Willie Simms was born on Jan. 16, 1870 in Augusta, Ga., and began riding at tracks along the East Coast in 1887. Simms quickly emerged as one of the most talented jockeys in the land and his services were sought by many of the top owners of the time, including August Belmont, Mike and Phil Dwyer, Richard Croker, Pierre Lorillard, John E. Madden and James R. Keene.
Simms won back-to-back runnings of the Belmont Stakes in 1893 (Commanche) and 1894 (Henry of Navarre) and led all jockeys in wins in 1894 with 228 (33 percent) from 688 mounts. He won the Kentucky Derby in 1896 (Ben Brush) and 1898 (Plaudit) and became the only African-American to win the Preakness Stakes with Sly Fox in 1898.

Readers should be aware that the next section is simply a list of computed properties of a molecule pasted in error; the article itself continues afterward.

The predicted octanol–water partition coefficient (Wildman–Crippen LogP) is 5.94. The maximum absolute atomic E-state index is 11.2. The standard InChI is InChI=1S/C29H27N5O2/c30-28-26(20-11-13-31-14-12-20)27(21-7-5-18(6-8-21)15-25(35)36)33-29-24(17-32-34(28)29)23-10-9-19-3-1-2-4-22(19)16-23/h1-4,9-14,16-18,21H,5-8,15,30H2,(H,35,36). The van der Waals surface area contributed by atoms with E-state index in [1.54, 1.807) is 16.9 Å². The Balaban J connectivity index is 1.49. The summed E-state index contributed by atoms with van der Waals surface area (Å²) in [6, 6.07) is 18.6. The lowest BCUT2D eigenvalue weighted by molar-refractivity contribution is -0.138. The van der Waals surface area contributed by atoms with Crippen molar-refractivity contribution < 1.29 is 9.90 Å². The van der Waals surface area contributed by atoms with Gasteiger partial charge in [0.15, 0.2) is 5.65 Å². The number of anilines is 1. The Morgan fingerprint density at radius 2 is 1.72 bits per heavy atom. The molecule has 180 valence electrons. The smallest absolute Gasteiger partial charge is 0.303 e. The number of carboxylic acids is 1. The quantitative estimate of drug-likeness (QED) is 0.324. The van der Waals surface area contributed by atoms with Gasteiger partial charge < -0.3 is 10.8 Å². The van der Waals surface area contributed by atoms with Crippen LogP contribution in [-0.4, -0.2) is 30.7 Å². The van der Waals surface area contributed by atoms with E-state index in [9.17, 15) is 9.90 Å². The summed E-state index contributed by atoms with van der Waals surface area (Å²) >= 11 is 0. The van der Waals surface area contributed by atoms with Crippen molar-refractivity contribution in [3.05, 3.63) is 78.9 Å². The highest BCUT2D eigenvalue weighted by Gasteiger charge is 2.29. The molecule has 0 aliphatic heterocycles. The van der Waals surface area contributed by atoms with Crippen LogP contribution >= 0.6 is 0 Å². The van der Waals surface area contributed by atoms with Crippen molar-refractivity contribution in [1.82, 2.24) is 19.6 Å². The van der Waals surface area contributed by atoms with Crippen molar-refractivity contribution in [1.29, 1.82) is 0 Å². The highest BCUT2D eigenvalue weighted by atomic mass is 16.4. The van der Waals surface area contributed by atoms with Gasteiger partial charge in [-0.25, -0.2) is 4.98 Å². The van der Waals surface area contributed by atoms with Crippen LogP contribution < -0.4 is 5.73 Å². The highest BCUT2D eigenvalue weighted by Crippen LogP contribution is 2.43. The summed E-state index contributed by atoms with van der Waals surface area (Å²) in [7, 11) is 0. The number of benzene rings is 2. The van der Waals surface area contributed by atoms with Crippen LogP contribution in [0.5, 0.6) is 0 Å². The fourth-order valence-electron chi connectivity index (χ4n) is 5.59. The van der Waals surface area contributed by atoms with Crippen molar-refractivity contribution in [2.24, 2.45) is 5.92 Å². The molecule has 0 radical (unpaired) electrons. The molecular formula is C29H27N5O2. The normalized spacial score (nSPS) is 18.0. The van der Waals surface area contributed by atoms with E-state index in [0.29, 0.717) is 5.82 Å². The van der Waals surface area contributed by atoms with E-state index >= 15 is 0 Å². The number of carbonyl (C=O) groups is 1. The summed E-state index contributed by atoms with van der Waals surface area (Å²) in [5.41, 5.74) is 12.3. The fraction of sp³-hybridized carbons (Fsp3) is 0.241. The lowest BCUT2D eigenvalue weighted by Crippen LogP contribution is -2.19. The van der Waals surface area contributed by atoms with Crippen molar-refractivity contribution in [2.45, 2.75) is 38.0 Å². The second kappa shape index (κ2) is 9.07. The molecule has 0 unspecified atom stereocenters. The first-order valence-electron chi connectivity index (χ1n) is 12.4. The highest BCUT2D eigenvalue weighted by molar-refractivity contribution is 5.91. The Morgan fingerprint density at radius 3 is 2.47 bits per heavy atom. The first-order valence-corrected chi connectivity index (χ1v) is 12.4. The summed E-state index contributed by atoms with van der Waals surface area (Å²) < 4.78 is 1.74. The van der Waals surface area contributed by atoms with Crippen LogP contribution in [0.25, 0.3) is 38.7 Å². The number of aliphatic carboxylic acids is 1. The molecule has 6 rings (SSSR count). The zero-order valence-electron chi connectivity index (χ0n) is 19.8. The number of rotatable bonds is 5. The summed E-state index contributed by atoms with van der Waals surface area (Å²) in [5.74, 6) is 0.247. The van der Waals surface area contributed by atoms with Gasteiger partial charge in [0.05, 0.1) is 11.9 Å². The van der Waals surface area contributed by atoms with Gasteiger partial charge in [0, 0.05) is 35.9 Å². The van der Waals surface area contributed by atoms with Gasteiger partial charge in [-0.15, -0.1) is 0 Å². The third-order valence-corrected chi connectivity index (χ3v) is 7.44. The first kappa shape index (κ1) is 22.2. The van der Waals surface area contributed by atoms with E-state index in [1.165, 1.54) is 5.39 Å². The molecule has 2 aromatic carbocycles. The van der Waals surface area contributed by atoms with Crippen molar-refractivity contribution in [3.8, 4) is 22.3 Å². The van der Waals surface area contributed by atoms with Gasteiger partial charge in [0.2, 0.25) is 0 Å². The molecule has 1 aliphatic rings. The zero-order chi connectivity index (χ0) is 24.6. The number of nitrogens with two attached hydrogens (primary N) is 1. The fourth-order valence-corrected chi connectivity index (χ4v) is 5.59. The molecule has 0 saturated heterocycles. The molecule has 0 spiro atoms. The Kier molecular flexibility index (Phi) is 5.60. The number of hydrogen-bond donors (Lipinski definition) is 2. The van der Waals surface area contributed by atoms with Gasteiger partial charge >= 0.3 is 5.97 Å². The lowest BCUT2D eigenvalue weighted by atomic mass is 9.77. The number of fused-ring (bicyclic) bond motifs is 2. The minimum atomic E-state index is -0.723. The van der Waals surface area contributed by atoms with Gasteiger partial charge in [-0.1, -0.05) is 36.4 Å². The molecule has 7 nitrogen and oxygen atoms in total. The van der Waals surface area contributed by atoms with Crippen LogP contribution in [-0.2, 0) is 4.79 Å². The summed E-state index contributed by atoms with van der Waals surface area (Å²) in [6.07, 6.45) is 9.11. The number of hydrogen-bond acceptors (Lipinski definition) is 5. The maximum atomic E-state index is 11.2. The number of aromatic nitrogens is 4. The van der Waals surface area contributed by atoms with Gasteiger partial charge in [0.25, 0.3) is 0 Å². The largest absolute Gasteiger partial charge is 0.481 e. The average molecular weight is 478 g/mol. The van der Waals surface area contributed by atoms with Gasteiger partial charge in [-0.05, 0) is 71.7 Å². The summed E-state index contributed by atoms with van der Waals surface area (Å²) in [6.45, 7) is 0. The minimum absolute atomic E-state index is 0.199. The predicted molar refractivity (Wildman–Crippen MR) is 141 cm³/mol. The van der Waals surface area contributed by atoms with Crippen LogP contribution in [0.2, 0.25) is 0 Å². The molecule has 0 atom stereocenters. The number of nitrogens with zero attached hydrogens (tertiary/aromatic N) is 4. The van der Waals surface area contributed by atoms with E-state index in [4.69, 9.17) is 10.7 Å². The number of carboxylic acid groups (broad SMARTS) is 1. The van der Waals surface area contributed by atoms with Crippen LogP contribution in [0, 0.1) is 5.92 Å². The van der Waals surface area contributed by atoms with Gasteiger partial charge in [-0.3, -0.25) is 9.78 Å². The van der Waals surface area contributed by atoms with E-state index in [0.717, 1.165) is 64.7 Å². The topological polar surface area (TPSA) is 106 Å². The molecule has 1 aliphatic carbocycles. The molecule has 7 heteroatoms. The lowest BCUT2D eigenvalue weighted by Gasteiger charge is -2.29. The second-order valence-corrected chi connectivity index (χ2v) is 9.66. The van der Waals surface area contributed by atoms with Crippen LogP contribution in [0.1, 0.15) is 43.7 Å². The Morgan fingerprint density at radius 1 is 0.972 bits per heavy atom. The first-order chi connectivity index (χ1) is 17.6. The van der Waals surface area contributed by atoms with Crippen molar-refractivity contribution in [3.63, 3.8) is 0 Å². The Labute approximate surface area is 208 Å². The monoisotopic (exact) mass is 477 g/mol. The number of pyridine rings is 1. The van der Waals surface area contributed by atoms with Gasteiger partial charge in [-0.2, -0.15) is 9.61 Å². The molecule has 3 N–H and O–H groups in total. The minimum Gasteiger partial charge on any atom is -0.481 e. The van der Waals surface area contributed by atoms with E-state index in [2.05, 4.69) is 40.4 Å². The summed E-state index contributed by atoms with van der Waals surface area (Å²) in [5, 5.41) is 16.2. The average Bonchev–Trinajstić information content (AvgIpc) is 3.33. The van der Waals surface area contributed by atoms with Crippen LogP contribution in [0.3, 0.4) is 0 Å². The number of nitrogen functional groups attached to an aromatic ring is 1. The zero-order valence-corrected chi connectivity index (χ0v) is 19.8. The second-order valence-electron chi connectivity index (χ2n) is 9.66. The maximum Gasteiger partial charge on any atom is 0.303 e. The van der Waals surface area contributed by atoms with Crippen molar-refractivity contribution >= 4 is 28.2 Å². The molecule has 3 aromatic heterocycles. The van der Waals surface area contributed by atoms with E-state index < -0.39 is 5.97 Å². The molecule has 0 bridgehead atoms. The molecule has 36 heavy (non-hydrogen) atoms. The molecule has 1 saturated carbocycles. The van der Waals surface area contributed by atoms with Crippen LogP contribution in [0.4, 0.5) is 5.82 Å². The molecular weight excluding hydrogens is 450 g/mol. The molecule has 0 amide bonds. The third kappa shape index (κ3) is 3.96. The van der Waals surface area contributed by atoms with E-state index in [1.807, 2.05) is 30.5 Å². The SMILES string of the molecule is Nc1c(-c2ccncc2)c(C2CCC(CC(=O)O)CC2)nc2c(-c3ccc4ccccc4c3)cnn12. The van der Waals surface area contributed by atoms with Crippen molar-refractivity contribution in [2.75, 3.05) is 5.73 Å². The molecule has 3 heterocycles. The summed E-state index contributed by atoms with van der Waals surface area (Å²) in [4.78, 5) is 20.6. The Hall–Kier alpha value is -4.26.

Other major races won by Simms include the Spinaway Stakes (2), Champagne Stakes, Brooklyn Derby (2), Clark Handicap, Lawrence Realization Stakes (2), Champion Stakes, Jerome Handicap, Brighton Handicap (2), Latonia Derby, Withers Stakes (2), Dwyer Handicap (2), Suburban Handicap and Toboggan Handicap.
In 1895, Simms rode briefly in England for Croker and Mike Dwyer and there introduced the American style of riding with short stirrups, which was later popularized by Tod Sloan, Danny Mahar and Johnny Reiff. Simms became the first American rider to ever win a race in England with an American horse and all-American connections.
Willie Simms was inducted into the National Museum of Racing’s Hall of Fame in 1977.